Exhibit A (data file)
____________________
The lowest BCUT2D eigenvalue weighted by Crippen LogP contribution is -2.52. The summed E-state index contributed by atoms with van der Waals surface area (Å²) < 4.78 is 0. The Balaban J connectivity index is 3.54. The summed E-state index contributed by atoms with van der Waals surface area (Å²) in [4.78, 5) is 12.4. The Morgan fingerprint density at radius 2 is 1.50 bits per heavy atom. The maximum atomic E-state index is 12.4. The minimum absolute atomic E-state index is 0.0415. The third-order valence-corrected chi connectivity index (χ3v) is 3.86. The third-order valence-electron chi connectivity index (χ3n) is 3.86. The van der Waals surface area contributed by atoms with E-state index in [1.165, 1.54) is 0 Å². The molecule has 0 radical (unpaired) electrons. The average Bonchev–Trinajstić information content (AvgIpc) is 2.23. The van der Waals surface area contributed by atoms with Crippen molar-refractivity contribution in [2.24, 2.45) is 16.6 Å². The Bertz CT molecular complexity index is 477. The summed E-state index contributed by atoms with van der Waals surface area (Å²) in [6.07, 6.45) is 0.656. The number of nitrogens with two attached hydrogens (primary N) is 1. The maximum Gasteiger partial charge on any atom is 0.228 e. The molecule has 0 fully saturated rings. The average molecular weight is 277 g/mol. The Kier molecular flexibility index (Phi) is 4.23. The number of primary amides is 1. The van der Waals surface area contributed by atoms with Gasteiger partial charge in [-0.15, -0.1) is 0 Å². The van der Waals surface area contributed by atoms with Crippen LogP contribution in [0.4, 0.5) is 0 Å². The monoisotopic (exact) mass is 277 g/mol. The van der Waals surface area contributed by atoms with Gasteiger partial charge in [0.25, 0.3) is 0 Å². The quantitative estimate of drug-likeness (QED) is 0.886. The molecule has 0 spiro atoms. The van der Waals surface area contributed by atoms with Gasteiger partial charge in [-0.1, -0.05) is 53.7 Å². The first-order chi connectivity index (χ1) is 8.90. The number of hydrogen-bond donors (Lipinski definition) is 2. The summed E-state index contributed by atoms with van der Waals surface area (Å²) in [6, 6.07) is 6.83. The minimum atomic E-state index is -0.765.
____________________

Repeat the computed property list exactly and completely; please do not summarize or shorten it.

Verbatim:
The lowest BCUT2D eigenvalue weighted by Crippen LogP contribution is -2.52. The summed E-state index contributed by atoms with van der Waals surface area (Å²) < 4.78 is 0. The Balaban J connectivity index is 3.54. The summed E-state index contributed by atoms with van der Waals surface area (Å²) in [4.78, 5) is 12.4. The Morgan fingerprint density at radius 2 is 1.50 bits per heavy atom. The maximum atomic E-state index is 12.4. The minimum absolute atomic E-state index is 0.0415. The third-order valence-corrected chi connectivity index (χ3v) is 3.86. The third-order valence-electron chi connectivity index (χ3n) is 3.86. The van der Waals surface area contributed by atoms with E-state index in [1.165, 1.54) is 0 Å². The molecule has 0 radical (unpaired) electrons. The average Bonchev–Trinajstić information content (AvgIpc) is 2.23. The van der Waals surface area contributed by atoms with Crippen molar-refractivity contribution in [2.24, 2.45) is 16.6 Å². The Bertz CT molecular complexity index is 477. The summed E-state index contributed by atoms with van der Waals surface area (Å²) in [6.07, 6.45) is 0.656. The number of nitrogens with two attached hydrogens (primary N) is 1. The maximum Gasteiger partial charge on any atom is 0.228 e. The molecule has 0 fully saturated rings. The average molecular weight is 277 g/mol. The Kier molecular flexibility index (Phi) is 4.23. The number of primary amides is 1. The van der Waals surface area contributed by atoms with Gasteiger partial charge in [-0.15, -0.1) is 0 Å². The van der Waals surface area contributed by atoms with Crippen LogP contribution in [0.4, 0.5) is 0 Å². The monoisotopic (exact) mass is 277 g/mol. The van der Waals surface area contributed by atoms with Gasteiger partial charge in [0.25, 0.3) is 0 Å². The quantitative estimate of drug-likeness (QED) is 0.886. The molecule has 0 spiro atoms. The van der Waals surface area contributed by atoms with Gasteiger partial charge in [-0.1, -0.05) is 53.7 Å². The first-order chi connectivity index (χ1) is 8.90. The number of hydrogen-bond donors (Lipinski definition) is 2. The summed E-state index contributed by atoms with van der Waals surface area (Å²) in [6, 6.07) is 6.83. The minimum atomic E-state index is -0.765.